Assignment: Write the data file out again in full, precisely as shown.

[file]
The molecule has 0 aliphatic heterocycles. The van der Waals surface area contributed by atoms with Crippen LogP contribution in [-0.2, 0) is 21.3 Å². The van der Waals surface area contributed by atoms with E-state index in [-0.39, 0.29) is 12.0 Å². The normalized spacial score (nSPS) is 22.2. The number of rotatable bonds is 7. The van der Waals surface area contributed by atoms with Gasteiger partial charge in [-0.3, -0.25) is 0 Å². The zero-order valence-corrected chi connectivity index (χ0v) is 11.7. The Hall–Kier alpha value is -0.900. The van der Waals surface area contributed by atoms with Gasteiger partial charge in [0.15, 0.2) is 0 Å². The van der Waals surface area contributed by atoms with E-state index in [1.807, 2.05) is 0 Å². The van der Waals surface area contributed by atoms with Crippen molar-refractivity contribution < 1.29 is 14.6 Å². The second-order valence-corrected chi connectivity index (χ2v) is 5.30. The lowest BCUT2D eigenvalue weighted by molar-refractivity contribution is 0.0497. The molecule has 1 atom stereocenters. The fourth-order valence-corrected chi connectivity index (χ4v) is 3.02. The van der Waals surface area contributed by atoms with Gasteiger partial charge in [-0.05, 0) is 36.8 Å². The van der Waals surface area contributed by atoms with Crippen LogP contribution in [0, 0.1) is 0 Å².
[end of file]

The molecule has 0 aliphatic heterocycles. The van der Waals surface area contributed by atoms with Crippen LogP contribution in [-0.2, 0) is 21.3 Å². The van der Waals surface area contributed by atoms with E-state index in [-0.39, 0.29) is 12.0 Å². The normalized spacial score (nSPS) is 22.2. The number of rotatable bonds is 7. The van der Waals surface area contributed by atoms with Gasteiger partial charge in [-0.3, -0.25) is 0 Å². The zero-order valence-corrected chi connectivity index (χ0v) is 11.7. The Hall–Kier alpha value is -0.900. The van der Waals surface area contributed by atoms with Gasteiger partial charge in [0.15, 0.2) is 0 Å². The van der Waals surface area contributed by atoms with E-state index in [1.807, 2.05) is 0 Å². The van der Waals surface area contributed by atoms with Crippen molar-refractivity contribution < 1.29 is 14.6 Å². The second-order valence-corrected chi connectivity index (χ2v) is 5.30. The lowest BCUT2D eigenvalue weighted by molar-refractivity contribution is 0.0497. The molecule has 1 atom stereocenters. The fourth-order valence-corrected chi connectivity index (χ4v) is 3.02. The van der Waals surface area contributed by atoms with Gasteiger partial charge in [-0.05, 0) is 36.8 Å². The van der Waals surface area contributed by atoms with Crippen LogP contribution in [0, 0.1) is 0 Å².